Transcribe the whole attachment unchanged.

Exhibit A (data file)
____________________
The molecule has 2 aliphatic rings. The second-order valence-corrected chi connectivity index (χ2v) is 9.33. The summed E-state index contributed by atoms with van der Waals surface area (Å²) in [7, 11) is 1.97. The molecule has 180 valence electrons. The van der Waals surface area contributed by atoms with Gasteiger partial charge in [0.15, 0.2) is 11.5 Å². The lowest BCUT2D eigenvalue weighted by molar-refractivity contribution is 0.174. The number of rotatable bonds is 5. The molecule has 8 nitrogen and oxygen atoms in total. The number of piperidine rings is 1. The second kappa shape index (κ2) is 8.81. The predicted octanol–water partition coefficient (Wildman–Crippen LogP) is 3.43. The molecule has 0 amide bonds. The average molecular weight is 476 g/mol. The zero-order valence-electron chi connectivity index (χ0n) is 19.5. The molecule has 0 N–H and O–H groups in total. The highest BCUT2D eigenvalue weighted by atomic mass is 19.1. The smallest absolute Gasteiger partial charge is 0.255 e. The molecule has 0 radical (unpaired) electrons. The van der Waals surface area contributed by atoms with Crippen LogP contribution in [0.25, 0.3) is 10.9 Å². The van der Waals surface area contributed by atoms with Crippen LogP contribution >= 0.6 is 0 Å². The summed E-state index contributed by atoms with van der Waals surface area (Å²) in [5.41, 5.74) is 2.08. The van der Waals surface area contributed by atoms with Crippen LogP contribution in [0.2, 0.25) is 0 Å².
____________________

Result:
The molecule has 2 aliphatic rings. The second-order valence-corrected chi connectivity index (χ2v) is 9.33. The summed E-state index contributed by atoms with van der Waals surface area (Å²) in [7, 11) is 1.97. The molecule has 180 valence electrons. The van der Waals surface area contributed by atoms with Gasteiger partial charge in [0.15, 0.2) is 11.5 Å². The lowest BCUT2D eigenvalue weighted by molar-refractivity contribution is 0.174. The number of rotatable bonds is 5. The molecule has 8 nitrogen and oxygen atoms in total. The number of piperidine rings is 1. The second kappa shape index (κ2) is 8.81. The predicted octanol–water partition coefficient (Wildman–Crippen LogP) is 3.43. The molecule has 0 amide bonds. The average molecular weight is 476 g/mol. The zero-order valence-electron chi connectivity index (χ0n) is 19.5. The molecule has 0 N–H and O–H groups in total. The highest BCUT2D eigenvalue weighted by atomic mass is 19.1. The smallest absolute Gasteiger partial charge is 0.255 e. The molecule has 0 radical (unpaired) electrons. The van der Waals surface area contributed by atoms with Crippen LogP contribution in [0.25, 0.3) is 10.9 Å². The van der Waals surface area contributed by atoms with Crippen LogP contribution >= 0.6 is 0 Å². The summed E-state index contributed by atoms with van der Waals surface area (Å²) in [5.41, 5.74) is 2.08. The van der Waals surface area contributed by atoms with Crippen LogP contribution in [0.2, 0.25) is 0 Å².